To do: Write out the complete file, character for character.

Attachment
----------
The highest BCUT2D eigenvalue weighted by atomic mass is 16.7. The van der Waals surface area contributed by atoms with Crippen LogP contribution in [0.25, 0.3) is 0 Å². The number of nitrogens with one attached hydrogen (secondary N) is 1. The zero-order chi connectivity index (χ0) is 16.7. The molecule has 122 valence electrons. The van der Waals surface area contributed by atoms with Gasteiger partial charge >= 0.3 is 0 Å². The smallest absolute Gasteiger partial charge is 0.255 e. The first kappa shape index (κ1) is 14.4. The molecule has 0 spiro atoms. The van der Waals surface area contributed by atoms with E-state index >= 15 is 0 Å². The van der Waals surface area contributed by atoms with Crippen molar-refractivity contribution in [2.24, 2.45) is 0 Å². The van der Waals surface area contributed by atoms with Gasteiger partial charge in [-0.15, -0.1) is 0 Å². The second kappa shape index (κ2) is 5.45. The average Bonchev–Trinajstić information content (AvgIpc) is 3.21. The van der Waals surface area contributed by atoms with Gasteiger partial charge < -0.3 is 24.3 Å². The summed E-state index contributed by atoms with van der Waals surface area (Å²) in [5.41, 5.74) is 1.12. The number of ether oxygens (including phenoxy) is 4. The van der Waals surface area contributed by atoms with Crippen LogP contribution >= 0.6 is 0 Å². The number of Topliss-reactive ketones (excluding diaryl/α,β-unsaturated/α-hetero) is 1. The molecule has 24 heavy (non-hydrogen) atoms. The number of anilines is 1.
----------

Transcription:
The highest BCUT2D eigenvalue weighted by atomic mass is 16.7. The van der Waals surface area contributed by atoms with Crippen LogP contribution in [0.25, 0.3) is 0 Å². The number of nitrogens with one attached hydrogen (secondary N) is 1. The zero-order chi connectivity index (χ0) is 16.7. The molecule has 122 valence electrons. The van der Waals surface area contributed by atoms with Gasteiger partial charge >= 0.3 is 0 Å². The smallest absolute Gasteiger partial charge is 0.255 e. The first kappa shape index (κ1) is 14.4. The molecule has 0 spiro atoms. The van der Waals surface area contributed by atoms with E-state index >= 15 is 0 Å². The van der Waals surface area contributed by atoms with Crippen molar-refractivity contribution in [2.24, 2.45) is 0 Å². The van der Waals surface area contributed by atoms with Gasteiger partial charge in [-0.15, -0.1) is 0 Å². The second kappa shape index (κ2) is 5.45. The average Bonchev–Trinajstić information content (AvgIpc) is 3.21. The van der Waals surface area contributed by atoms with Gasteiger partial charge < -0.3 is 24.3 Å². The summed E-state index contributed by atoms with van der Waals surface area (Å²) in [5.41, 5.74) is 1.12. The number of ether oxygens (including phenoxy) is 4. The van der Waals surface area contributed by atoms with Crippen LogP contribution >= 0.6 is 0 Å². The number of Topliss-reactive ketones (excluding diaryl/α,β-unsaturated/α-hetero) is 1. The molecule has 24 heavy (non-hydrogen) atoms. The number of anilines is 1.